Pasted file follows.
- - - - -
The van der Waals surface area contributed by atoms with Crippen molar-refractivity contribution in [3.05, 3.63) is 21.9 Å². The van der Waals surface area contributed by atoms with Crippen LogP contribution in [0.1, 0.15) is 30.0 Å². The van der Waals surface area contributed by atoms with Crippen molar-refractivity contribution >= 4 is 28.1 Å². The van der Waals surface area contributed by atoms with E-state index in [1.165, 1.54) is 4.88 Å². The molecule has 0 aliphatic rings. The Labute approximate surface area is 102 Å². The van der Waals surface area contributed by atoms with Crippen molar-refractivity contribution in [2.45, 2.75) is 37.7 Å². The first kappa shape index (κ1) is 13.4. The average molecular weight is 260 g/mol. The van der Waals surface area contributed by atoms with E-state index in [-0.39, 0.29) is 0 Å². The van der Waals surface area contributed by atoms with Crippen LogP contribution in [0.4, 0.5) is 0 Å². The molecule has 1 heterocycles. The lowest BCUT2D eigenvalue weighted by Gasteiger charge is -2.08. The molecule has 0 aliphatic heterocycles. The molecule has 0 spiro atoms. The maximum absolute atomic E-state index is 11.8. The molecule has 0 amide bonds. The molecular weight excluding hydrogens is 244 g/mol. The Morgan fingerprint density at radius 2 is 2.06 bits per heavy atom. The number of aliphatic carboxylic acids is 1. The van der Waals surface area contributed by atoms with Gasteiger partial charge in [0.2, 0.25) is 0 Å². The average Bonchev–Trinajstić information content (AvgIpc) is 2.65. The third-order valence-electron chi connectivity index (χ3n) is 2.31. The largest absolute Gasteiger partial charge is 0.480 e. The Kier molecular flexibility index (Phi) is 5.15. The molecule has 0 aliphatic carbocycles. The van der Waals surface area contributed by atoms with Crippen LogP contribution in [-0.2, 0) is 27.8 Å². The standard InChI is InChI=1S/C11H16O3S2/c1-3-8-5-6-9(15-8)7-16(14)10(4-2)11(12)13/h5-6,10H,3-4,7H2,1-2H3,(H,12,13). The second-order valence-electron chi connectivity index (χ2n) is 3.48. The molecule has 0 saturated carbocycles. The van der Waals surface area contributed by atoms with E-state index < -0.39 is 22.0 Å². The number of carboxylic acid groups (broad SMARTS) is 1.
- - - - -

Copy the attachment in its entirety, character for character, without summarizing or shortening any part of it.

The van der Waals surface area contributed by atoms with Crippen molar-refractivity contribution in [3.05, 3.63) is 21.9 Å². The van der Waals surface area contributed by atoms with Crippen LogP contribution in [0.1, 0.15) is 30.0 Å². The van der Waals surface area contributed by atoms with Crippen molar-refractivity contribution >= 4 is 28.1 Å². The van der Waals surface area contributed by atoms with E-state index in [1.165, 1.54) is 4.88 Å². The molecule has 0 aliphatic rings. The Labute approximate surface area is 102 Å². The van der Waals surface area contributed by atoms with Crippen molar-refractivity contribution in [2.45, 2.75) is 37.7 Å². The first kappa shape index (κ1) is 13.4. The average molecular weight is 260 g/mol. The van der Waals surface area contributed by atoms with E-state index in [-0.39, 0.29) is 0 Å². The van der Waals surface area contributed by atoms with Crippen LogP contribution in [0.4, 0.5) is 0 Å². The molecule has 1 heterocycles. The lowest BCUT2D eigenvalue weighted by Gasteiger charge is -2.08. The molecule has 0 aliphatic heterocycles. The molecule has 0 spiro atoms. The maximum absolute atomic E-state index is 11.8. The molecule has 0 amide bonds. The molecular weight excluding hydrogens is 244 g/mol. The Morgan fingerprint density at radius 2 is 2.06 bits per heavy atom. The number of aliphatic carboxylic acids is 1. The van der Waals surface area contributed by atoms with Gasteiger partial charge in [0.2, 0.25) is 0 Å². The average Bonchev–Trinajstić information content (AvgIpc) is 2.65. The third-order valence-electron chi connectivity index (χ3n) is 2.31. The largest absolute Gasteiger partial charge is 0.480 e. The Kier molecular flexibility index (Phi) is 5.15. The molecule has 0 aliphatic carbocycles. The van der Waals surface area contributed by atoms with Crippen LogP contribution in [-0.2, 0) is 27.8 Å². The standard InChI is InChI=1S/C11H16O3S2/c1-3-8-5-6-9(15-8)7-16(14)10(4-2)11(12)13/h5-6,10H,3-4,7H2,1-2H3,(H,12,13). The second-order valence-electron chi connectivity index (χ2n) is 3.48. The molecule has 0 saturated carbocycles. The van der Waals surface area contributed by atoms with E-state index < -0.39 is 22.0 Å². The number of carboxylic acid groups (broad SMARTS) is 1.